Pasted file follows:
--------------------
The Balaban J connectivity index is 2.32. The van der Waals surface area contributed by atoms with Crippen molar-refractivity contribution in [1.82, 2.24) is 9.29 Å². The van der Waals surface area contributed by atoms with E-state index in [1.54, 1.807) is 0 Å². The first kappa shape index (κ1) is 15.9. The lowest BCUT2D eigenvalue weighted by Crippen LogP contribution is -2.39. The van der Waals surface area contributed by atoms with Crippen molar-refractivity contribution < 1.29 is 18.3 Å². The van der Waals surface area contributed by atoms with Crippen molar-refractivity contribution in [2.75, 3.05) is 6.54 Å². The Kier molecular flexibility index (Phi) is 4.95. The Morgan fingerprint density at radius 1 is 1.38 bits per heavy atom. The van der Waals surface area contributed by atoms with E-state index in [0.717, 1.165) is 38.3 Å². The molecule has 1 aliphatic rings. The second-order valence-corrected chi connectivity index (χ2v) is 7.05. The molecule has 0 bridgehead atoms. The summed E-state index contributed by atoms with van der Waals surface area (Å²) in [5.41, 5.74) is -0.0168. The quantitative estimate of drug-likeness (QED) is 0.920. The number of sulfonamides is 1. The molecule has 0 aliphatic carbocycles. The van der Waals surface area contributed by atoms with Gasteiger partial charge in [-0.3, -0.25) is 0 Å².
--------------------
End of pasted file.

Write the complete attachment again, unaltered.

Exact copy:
The Balaban J connectivity index is 2.32. The van der Waals surface area contributed by atoms with Crippen molar-refractivity contribution in [1.82, 2.24) is 9.29 Å². The van der Waals surface area contributed by atoms with E-state index in [1.54, 1.807) is 0 Å². The first kappa shape index (κ1) is 15.9. The lowest BCUT2D eigenvalue weighted by Crippen LogP contribution is -2.39. The van der Waals surface area contributed by atoms with Crippen molar-refractivity contribution < 1.29 is 18.3 Å². The van der Waals surface area contributed by atoms with Crippen molar-refractivity contribution in [2.75, 3.05) is 6.54 Å². The Kier molecular flexibility index (Phi) is 4.95. The Morgan fingerprint density at radius 1 is 1.38 bits per heavy atom. The van der Waals surface area contributed by atoms with E-state index in [0.717, 1.165) is 38.3 Å². The molecule has 1 aliphatic rings. The second-order valence-corrected chi connectivity index (χ2v) is 7.05. The molecule has 0 bridgehead atoms. The summed E-state index contributed by atoms with van der Waals surface area (Å²) in [5.41, 5.74) is -0.0168. The quantitative estimate of drug-likeness (QED) is 0.920. The number of sulfonamides is 1. The molecule has 0 aliphatic carbocycles. The van der Waals surface area contributed by atoms with Gasteiger partial charge in [-0.3, -0.25) is 0 Å².